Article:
However, this hope is quickly dashed. Her hope is finally crushed when she sees the flowers on the road. He, like her husband, has failed to appreciate the very qualities that make her unique as a woman.
This one symbolic act has left her with no hope. She realizes that her life is not going to change. Her femininity and sexuality are never going to be fully appreciated nor understood by Henry.
She must learn to be content with an unexciting husband and her less-than-romantic marriage. Her devastation at this realization is complete and leaves her "crying weakly-like an old woman" First they symbolize her children; later they represent her femininity and sexuality.
Elisa feels frustrated with her life because children and romance are missing in her marriage with Henry. Further, her husband fails to appreciate her womanly qualities and her emotional needs.
The encounter with the tinker reawakens her sexuality and brings hope to Elisa for a more exciting and romantic marriage, but her realization that her life is not going to change is crystallized when she sees the flowers thrown on the road.
It devastates her completely to have to settle for such an unfulfilling life. Work Cited Steinbeck, John. An Introduction to Fiction, Poetry, and Drama.- Symbolism in The Chrysanthemums by John Steinbeck At first glance John Steinbeck's "The Chrysanthemums' seems to be a story of a woman whose niche is in the garden.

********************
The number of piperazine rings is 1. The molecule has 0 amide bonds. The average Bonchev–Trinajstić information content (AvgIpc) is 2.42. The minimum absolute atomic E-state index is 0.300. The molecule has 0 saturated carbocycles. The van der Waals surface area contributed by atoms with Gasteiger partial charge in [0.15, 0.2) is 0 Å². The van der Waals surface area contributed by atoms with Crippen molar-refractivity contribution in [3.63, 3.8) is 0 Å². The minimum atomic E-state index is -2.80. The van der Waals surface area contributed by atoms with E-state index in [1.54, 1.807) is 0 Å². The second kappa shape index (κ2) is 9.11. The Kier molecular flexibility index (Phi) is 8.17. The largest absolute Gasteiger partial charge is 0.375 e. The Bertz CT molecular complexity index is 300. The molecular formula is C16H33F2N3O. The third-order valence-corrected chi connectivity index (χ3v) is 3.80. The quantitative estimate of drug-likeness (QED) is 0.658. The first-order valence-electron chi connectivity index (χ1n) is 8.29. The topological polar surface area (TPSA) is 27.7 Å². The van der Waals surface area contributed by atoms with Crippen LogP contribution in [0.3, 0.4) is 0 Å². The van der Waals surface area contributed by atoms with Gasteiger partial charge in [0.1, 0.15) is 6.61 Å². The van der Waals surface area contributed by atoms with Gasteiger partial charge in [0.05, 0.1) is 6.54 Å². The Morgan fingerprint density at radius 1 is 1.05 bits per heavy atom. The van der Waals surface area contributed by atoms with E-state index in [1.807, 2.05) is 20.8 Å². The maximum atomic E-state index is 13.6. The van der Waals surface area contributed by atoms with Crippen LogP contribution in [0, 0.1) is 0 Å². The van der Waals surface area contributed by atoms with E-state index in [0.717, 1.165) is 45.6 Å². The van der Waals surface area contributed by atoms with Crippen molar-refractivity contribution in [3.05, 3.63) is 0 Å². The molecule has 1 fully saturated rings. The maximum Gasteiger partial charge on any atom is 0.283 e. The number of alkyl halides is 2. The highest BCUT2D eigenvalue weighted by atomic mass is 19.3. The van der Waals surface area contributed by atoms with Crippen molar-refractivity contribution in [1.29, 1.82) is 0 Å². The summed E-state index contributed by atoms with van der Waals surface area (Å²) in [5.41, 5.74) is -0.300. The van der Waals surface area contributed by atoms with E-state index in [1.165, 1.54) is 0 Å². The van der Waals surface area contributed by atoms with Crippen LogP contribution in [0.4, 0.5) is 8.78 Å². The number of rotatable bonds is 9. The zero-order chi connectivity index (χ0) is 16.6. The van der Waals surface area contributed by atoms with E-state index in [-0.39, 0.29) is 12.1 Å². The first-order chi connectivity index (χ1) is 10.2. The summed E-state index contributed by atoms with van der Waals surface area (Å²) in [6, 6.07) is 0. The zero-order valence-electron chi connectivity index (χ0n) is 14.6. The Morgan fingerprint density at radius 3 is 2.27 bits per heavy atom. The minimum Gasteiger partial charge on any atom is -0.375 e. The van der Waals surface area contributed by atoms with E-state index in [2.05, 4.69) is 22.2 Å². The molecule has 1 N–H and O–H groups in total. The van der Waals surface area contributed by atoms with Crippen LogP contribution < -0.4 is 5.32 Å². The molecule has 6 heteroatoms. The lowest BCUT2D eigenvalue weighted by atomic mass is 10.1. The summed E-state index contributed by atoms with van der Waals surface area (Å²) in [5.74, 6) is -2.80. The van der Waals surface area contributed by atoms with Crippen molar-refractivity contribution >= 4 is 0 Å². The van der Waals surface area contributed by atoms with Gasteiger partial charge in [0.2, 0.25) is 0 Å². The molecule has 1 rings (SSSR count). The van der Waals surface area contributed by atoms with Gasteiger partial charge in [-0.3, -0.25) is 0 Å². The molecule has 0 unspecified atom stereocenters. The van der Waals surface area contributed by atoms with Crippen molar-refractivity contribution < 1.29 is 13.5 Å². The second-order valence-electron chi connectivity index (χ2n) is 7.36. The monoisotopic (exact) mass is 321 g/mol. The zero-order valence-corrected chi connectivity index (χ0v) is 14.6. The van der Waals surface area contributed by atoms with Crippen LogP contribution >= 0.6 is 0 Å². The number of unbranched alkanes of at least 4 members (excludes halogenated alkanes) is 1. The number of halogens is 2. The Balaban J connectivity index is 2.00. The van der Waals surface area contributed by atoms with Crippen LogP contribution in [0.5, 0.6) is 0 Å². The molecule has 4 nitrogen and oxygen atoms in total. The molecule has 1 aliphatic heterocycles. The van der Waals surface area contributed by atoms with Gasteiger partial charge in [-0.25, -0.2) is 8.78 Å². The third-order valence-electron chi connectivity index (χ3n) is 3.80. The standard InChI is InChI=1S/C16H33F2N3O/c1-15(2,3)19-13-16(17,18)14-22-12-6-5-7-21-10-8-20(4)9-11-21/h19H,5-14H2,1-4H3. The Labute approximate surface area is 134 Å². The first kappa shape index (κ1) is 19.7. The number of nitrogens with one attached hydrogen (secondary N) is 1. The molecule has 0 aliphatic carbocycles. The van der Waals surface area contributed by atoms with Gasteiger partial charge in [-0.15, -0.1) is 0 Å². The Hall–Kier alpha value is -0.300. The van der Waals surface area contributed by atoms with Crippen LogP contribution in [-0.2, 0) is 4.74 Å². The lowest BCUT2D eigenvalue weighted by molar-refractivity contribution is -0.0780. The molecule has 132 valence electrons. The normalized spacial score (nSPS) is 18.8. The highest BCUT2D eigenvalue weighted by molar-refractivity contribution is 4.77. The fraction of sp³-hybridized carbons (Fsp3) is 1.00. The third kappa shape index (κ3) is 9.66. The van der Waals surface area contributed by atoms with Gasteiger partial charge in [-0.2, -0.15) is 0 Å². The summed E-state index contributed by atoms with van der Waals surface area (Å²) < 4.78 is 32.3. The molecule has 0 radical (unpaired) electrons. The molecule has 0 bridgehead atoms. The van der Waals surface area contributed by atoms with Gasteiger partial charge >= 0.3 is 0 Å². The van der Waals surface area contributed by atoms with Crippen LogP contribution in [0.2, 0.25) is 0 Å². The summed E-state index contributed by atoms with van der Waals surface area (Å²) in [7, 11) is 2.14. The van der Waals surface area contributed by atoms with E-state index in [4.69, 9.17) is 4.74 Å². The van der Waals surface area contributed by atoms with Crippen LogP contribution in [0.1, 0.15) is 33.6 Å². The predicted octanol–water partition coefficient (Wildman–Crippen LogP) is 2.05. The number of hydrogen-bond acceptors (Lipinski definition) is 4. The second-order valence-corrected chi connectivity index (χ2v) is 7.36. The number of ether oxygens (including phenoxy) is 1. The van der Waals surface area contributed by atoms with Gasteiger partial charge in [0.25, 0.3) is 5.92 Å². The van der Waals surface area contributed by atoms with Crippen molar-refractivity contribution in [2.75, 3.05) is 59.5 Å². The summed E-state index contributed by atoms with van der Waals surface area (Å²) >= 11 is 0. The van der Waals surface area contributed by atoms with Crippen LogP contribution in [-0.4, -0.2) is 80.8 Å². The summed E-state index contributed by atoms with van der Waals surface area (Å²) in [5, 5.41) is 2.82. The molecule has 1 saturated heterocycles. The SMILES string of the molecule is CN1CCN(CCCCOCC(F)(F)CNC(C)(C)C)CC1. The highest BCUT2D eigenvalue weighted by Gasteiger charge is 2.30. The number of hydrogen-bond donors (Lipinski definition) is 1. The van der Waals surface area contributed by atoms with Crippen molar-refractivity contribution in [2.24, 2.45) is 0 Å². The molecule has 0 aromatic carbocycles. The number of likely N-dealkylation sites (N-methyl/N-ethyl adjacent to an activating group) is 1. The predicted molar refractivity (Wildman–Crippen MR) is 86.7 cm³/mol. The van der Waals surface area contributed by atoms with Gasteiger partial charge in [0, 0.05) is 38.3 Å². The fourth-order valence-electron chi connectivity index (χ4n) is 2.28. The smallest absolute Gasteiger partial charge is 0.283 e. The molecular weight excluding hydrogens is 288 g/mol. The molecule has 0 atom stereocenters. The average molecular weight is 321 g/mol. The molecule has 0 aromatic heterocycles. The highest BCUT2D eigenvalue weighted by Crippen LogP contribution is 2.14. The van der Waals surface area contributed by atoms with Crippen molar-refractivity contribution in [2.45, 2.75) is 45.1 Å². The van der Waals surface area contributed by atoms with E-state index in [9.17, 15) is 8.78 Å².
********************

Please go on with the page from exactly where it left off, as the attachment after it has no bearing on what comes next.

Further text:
Upon deeper inspection, the story reveals strong symbolisms of children, vulnerability, and connection--being the most important, of the main character. In "The Chrysanthemums," the chrysanthemum flowers are frequently used as a symbol throughout the story.
The chrysanthemums are mentioned throughout the story and can be seen a symbol of Elisa. Chrysanthemum stems are long, strong, and tough which are symbolic of Elisa's masculine qualities.
The Chrysanthemums study guide contains a biography of John Steinbeck, literature essays, quiz questions, major themes, characters, and a full summary and analysis.
The most major symbol of the story are the chrysanthemums, which represent Elisa. Like Elisa, the chrysanthemums are currently dormant and bare, not in bloom.
Like . Steinbeck uses chrysanthemums as symbols of the inner-self of Elisa and of every woman. First, the chrysanthemums symbolize Elisa's children. She tends her garden and handles the chrysanthemums with love and care, .
"The Pearl" by John Steinbeck words - 3 pages realisticdepictions of life, portrays this motif through Kino, the doctor, Coyotito, and the town of LaPaz. John Earnst Steinbeck, author of The Pearl and many other stories, was born onFebruary 27, , in Salinas, California. The Chrysanthemums by John Steinbeck.
Home / Literature / The Chrysanthemums / The Chrysanthemums Analysis Literary Devices in The Chrysanthemums. Symbolism, Imagery, Allegory all right.
You get the idea. Steinbeck uses a few words to cram in a lot of meaning and depth. The whole story is like a dense and delicious .